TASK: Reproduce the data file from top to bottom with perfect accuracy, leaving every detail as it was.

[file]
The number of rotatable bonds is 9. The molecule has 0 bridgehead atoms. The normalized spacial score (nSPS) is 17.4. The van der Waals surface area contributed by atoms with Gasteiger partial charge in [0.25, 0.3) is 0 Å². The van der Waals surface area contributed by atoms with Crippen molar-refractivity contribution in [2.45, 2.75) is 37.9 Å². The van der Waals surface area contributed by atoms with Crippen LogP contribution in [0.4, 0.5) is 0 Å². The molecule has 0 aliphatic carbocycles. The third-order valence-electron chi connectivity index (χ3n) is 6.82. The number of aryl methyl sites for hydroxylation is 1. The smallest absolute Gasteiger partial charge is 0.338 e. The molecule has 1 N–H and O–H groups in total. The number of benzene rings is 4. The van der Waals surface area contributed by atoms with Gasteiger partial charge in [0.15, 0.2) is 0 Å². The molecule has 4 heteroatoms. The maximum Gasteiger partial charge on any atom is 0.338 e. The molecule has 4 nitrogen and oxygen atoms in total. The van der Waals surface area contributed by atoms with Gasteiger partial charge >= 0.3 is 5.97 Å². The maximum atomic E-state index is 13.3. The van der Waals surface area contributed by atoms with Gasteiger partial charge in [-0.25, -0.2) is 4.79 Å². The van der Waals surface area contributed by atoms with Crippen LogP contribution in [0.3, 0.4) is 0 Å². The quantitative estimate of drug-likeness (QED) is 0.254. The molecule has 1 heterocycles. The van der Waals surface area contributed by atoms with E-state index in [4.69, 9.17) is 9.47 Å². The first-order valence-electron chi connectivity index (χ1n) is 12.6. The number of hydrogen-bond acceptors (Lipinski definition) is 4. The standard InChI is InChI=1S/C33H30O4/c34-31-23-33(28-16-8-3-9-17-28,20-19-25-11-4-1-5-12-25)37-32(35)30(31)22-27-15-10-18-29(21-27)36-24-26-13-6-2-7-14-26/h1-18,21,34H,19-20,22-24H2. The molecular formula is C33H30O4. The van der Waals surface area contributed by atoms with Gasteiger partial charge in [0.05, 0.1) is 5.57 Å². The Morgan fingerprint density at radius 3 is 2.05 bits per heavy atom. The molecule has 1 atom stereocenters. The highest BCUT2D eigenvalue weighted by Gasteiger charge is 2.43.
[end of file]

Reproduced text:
The number of rotatable bonds is 9. The molecule has 0 bridgehead atoms. The normalized spacial score (nSPS) is 17.4. The van der Waals surface area contributed by atoms with Gasteiger partial charge in [0.25, 0.3) is 0 Å². The van der Waals surface area contributed by atoms with Crippen molar-refractivity contribution in [2.45, 2.75) is 37.9 Å². The van der Waals surface area contributed by atoms with Crippen LogP contribution in [0.4, 0.5) is 0 Å². The molecule has 0 aliphatic carbocycles. The third-order valence-electron chi connectivity index (χ3n) is 6.82. The number of aryl methyl sites for hydroxylation is 1. The smallest absolute Gasteiger partial charge is 0.338 e. The molecule has 1 N–H and O–H groups in total. The number of benzene rings is 4. The van der Waals surface area contributed by atoms with Gasteiger partial charge in [0.15, 0.2) is 0 Å². The molecule has 4 heteroatoms. The maximum Gasteiger partial charge on any atom is 0.338 e. The molecule has 4 nitrogen and oxygen atoms in total. The van der Waals surface area contributed by atoms with Gasteiger partial charge >= 0.3 is 5.97 Å². The maximum atomic E-state index is 13.3. The van der Waals surface area contributed by atoms with Gasteiger partial charge in [-0.25, -0.2) is 4.79 Å². The van der Waals surface area contributed by atoms with Crippen LogP contribution in [0.3, 0.4) is 0 Å². The quantitative estimate of drug-likeness (QED) is 0.254. The molecule has 1 heterocycles. The van der Waals surface area contributed by atoms with E-state index in [4.69, 9.17) is 9.47 Å². The first-order valence-electron chi connectivity index (χ1n) is 12.6. The number of hydrogen-bond acceptors (Lipinski definition) is 4. The standard InChI is InChI=1S/C33H30O4/c34-31-23-33(28-16-8-3-9-17-28,20-19-25-11-4-1-5-12-25)37-32(35)30(31)22-27-15-10-18-29(21-27)36-24-26-13-6-2-7-14-26/h1-18,21,34H,19-20,22-24H2. The molecular formula is C33H30O4. The van der Waals surface area contributed by atoms with Gasteiger partial charge in [0.05, 0.1) is 5.57 Å². The Morgan fingerprint density at radius 3 is 2.05 bits per heavy atom. The molecule has 1 atom stereocenters. The highest BCUT2D eigenvalue weighted by Gasteiger charge is 2.43.